Foster School of Medicine Graduate Receives U.S. Public Health Service Award

36 Students Recognized for 100 Hours of Service

Desiree Carmen, who graduated from the Paul L. Foster School of Medicine on May 17, was honored during a reception at the medical school on Thursday, May 16, as she received the Foster School of Medicine’s 2019 Excellence in Public Health Award.

Officials from the U.S. Public Health Service were at the reception to honor Carmen, who was recognized for her work researching several public health issues, including immigrant health, political concerns and even research on health issues of the Navajo nation. Carmen is now heading to a residency in family medicine at the Sutter Santa Rosa Regional Hospital in Santa Rosa, California.

Officials from the U.S. Public Health Service honored Desiree Carmen for her research on public health issues.

Officials from the U.S. Public Health Service honored Desiree Carmen for her research on public health issues.

“Hopefully I have left a legacy with a third-year student who will continue to push for our school to support the care of migrants and refugees, and make the Paul L. Foster School of Medicine known as a place of safety for those populations,” Carmen said at the reception in the lobby of the Medical Education Building. The event was co-hosted by the Department of Medical Education and the Office of Student Affairs.

Carmen—along with 35 of her graduating classmates—was also recognized as a member of the 100 Hour Club. The 100 Hour Club recognizes medical students who do at least 100 hours of self-directed community service.

Foster School of Medicine students were recognized for completing at least 100 hours of community service. 2019 graduates Jake Wilson and Allison Mootz were honored for completing more than 500 hours of community service.

Foster School of Medicine 2019 graduates were recognized for completing at least 100 hours of community service. Jake Wilson and Allison Mootz were honored for completing more than 500 hours of community service.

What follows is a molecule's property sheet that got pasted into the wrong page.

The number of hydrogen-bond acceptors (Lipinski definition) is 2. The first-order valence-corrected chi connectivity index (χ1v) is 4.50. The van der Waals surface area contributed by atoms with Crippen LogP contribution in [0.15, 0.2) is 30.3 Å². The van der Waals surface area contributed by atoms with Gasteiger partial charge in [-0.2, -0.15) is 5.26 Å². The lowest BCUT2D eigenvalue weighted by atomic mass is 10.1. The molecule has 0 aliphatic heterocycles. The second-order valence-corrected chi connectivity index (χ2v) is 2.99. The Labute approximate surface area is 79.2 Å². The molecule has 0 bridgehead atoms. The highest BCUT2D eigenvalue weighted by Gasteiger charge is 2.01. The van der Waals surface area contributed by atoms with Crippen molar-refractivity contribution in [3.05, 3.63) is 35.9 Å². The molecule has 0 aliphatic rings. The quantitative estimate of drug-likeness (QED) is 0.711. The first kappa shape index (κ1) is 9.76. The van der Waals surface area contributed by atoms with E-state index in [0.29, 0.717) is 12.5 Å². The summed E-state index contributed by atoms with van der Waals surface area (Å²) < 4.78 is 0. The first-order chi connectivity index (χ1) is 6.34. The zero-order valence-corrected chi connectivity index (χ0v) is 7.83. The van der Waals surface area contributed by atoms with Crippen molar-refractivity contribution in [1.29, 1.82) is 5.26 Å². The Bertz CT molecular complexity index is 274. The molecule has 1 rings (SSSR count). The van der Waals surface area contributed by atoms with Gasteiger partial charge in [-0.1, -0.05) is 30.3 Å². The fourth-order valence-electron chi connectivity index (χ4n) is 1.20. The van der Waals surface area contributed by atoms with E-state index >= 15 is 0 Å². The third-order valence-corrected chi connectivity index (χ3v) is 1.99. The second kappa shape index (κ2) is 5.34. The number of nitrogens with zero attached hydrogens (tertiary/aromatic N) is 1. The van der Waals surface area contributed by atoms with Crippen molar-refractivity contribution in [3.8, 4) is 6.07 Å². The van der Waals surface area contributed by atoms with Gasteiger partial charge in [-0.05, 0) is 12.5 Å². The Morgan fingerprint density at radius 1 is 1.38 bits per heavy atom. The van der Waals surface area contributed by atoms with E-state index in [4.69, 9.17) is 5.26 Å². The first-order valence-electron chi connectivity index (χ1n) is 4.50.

Lee Rosenthal, Ph.D., M.S., M.P.H., director of service learning at the Foster School of Medicine, noted that the students choose what projects and community service they would like to participate in, then do a deeper reflection about their service.

“This year, we have almost 9,000 hours of service that have been contributed by our graduating class,” Rosenthal said. “About 80 percent of the class of 2019 has hours recorded, with 36 students having achieved 100 hours or more.”

2019 graduates Jake Wilson and Allison Mootz were acknowledged at the ceremony and at the Foster School of Medicine Commencement Ceremony for having reached more than 500 hours of community service.

The 36 members of the 100 Hour Club for the class of 2019 are:

Lucy Li

Ailinh Do

Tina Tran

Christopher Gerzina

Derrick Oaxaca

Julie Eckelbarger

Micah Ellowitz

Angela Guerra

Colton Palmer

Dana Galvan

Courtney Vance

Karen Durbin

Justin Thomas

Fortune Unegbu

Annette Escobedo

Desiree Carmen

Jesus Guzman

Ayal Shavit

Andres Belmont De Santiago

Alexandra Palmer

Jennifer Tapia

Alysa Nash

Ciara Wisecup

Douglas Weier

Juan Ulloa-Rodriguez

Jane Lee

Emily Capt*

Jesus Gutierrez*

Justin Hartmann*

Kelcy Steffen*

Ira Swinney*

Brandy Mills*

Amar Patel*

Brittany Montgomery*

Jake Wilson**

Allison Mootz**

* 250 or more hours

** 500 or more hours